Cheney's open embrace of the classified document leaked to the neo-con weekly had already triggered yet another firestorm. On Jan. 28, 2004, Citizens for Responsibility and Ethics in Washington, a watchdog group, wrote to President Bush, demanding an investigation into the Vice President by the White House Counsel. The letter pointed out that it is a crime to publicly confirm information illegally leaked. "Further," the letter read, "the Counsel should investigate whether any damage to national security was done by Mr. Cheney's statement." To this date, no action has been taken on the demand.
On Feb. 12, 2004, Senator Levin wrote to the Vice President, demanding to know whether the statements attributed to him in the Rocky Mountain News interview were accurate.
The Libby Draft
Another White House document demanded by the Senate intelligence panel but refused by Cheney, was the draft UN testimony for Secretary of State Colin Powell, written by Scooter Libby, Cheney's chief of staff and chief national security aide until his indictment on Oct. 28, 2005 in the Valerie Plame Wilson case.
According to numerous news accounts, two separate Libby drafts, totaling more than 90 pages, were tossed in the garbage by Powell, after he reviewed them with intelligence community analysts and senior officials, on the eve of his appearance at the UN Security Council on Feb. 5, 2003.
The Libby drafts contained allegations against Iraq that were not backed up by intelligence community data-including the allegations of Mohammed Atta's Iraqi intelligence ties. Where did Libby get the bogus information? The answer to that question, sources report, has Cheney sweating bullets. It may be the "smoking gun" that proves that Cheney was running his own rogue disinformation operation, to fake the case for war.
Much of the evidence of Cheney's conniving is fortunately available, because Secretary Powell had delegated his chief of staff, Colonel Wilkerson, to assemble and run the task force of intelligence community specialists, who would prepare the Feb. 5, 2003 UN Security Council testimony. In a series of news interviews, Wilkerson spelled out a chronology of skirmishes between his task force and the "Cabal."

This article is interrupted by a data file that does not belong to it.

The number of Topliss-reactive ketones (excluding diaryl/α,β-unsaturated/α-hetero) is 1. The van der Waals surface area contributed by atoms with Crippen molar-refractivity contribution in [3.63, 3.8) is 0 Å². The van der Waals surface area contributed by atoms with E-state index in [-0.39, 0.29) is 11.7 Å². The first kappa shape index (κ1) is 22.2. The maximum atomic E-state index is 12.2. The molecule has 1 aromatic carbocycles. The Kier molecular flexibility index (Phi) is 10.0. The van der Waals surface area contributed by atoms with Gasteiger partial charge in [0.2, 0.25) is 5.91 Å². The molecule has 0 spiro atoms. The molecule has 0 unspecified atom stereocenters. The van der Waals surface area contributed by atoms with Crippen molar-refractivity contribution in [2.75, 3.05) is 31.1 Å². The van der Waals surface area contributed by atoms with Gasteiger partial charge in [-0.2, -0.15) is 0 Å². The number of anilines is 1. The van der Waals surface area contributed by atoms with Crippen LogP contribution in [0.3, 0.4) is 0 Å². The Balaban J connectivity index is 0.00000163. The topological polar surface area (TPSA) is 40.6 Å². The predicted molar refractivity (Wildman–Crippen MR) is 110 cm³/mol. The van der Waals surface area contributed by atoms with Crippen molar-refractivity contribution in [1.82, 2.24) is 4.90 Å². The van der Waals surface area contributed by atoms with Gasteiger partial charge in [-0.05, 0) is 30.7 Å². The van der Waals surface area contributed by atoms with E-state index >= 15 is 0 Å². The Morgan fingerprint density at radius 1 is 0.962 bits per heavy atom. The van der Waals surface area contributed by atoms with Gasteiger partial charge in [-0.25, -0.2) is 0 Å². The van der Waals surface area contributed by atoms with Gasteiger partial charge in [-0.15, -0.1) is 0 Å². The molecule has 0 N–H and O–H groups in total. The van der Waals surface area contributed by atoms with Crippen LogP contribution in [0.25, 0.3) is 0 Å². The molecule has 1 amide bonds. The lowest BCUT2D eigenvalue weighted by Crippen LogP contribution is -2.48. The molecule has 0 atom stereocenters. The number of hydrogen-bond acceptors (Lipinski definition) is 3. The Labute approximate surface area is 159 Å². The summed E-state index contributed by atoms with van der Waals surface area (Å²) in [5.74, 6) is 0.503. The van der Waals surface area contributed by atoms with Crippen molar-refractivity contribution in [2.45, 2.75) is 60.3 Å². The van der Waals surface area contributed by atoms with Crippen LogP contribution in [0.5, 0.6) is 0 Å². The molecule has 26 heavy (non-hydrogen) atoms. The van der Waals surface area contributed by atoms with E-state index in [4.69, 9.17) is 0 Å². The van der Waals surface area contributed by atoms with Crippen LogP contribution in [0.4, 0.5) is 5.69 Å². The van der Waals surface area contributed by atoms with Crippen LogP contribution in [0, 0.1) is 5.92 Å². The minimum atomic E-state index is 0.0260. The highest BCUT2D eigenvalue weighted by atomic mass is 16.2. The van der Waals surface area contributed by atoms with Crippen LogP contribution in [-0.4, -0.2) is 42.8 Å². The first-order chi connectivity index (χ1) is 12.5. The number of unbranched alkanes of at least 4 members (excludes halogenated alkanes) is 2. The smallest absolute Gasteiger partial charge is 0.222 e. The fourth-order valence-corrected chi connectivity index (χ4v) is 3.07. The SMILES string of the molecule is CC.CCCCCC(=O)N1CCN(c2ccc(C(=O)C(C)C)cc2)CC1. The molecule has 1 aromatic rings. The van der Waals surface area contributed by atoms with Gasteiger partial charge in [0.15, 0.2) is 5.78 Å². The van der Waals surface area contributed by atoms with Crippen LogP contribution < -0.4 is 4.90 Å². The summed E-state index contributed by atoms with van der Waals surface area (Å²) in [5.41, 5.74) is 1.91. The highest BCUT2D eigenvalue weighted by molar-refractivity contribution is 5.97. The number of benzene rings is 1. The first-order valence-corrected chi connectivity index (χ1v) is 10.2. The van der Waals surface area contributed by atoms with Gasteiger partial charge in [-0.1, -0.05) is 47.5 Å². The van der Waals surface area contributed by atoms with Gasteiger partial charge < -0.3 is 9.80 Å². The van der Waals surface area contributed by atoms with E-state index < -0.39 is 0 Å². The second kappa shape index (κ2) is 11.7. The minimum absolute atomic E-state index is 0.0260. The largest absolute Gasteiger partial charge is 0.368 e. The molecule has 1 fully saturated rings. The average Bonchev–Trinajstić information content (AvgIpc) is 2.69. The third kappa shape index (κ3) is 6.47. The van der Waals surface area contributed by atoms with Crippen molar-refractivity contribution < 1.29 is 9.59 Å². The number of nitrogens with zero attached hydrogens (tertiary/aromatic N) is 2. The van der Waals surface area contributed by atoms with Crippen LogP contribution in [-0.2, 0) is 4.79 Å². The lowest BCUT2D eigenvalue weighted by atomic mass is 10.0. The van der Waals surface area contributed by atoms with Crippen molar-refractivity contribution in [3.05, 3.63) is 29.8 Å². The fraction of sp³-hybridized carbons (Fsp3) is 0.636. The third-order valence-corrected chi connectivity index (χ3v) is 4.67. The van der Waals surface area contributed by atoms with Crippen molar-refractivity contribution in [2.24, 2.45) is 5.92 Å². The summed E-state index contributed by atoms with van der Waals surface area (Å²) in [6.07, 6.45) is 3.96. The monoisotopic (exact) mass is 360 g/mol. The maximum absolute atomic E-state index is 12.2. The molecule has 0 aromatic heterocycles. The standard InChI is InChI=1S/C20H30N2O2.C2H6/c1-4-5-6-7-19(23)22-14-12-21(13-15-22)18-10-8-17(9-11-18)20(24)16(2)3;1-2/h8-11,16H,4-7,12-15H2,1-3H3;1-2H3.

On Jan. 25, 2003, Scooter Libby and John Hannah, Libby's deputy national security aide and a former vice president of the Washington Institute for Near East Policy (WINEP), the think tank of the American Israel Public Affairs Committee (AIPAC), delivered a briefing on their proposed UN testimony at the White House situation room.
According to a Sept. 29, 2003 account of that session in the Washington Post, by Dana Priest and Glenn Kessler: "On Jan. 25, with a stack of notebooks at his side, color-coded with the sources for the information, Libby laid out the potential case against Iraq to a packed White House situation room. 'We read [their proposal to include Atta] and some of us said, Wow! Here we go again,' said one official who helped draft the speech. 'You write it. You take it out, and then it comes back again.'... Other officials present said they felt that Libby's presentation was over the top, that the wording was too aggressive and most of the material could not be used in a public forum. Much of it, in fact, unraveled when closely examined by intelligence analysts from other agencies and, in the end, was largely discarded. 'After one day of hearing screams about who put this together and what are the sources, we essentially threw it out,' one official present said."
Four days after the Jan. 25 situation room session, Libby and Hannah presented Powell with a 48-page draft text. Powell turned it over to Wilkerson and instructed him to take it to the CIA headquarters and scrub it for accuracy. Within 48 hours, the document had been shown to be based almost exclusively on sources the intelligence community had trashed as unreliable.
Libby came back with a second draft, this one 45 pages, containing much of the same material. Soon, this draft, too, was in the trash can, after careful scrutiny by Wilkerson and the team of CIA and DIA analysts assembled to vet the speech. "We fought tooth and nail with other members of the administration to scrub it and get the crap out," Wilkerson told Gentlemen's Quarterly on April 29, 2004.
In an interview with author James Bamford, Wilkerson added another tantalizing piece to the picture. Still describing Libby's efforts to shape the Powell testimony, the colonel complained, "It was all cartoon. The specious connection between al-Qaeda and Saddam Hussein, much of which I subsequently found came from the INC and from their sources, defectors and so forth, [regarding the] training in Iraq for terrorists.... No question in my mind that some of the sources that we were using were probably Israeli intelligence. That was one thing that was rarely revealed to us-if it was a foreign source."
By the time that Secretary of State Powell had settled on a final draft for his UN testimony, sans much of the "bullshit," the Cheney Cabalists were beside themselves over their failure to convince the Secretary to go with the Atta-Saddam links. On the morning of Feb. 5, 2003, as Secretary Powell was resting in a suite at the Waldorf Astoria, awaiting his UN Security Council appearance, a frantic Lewis Libby repeatedly phoned Colonel Wilkerson, to make one final pitch to get Powell to go with the "Saddam did 9/11" hoax. Wilkerson was already at the United Nations. In a Nov. 22, 2005 interview with Democracy Now's Amy Goodman, Wilkerson said, "I didn't take the call from the Vice President's chief of staff, Scooter Libby. I referred it to someone else." Nevertheless, Wilkerson did confirm that the purpose of the call was to press for inclusion of the bogus Saddam/al-Qaeda links.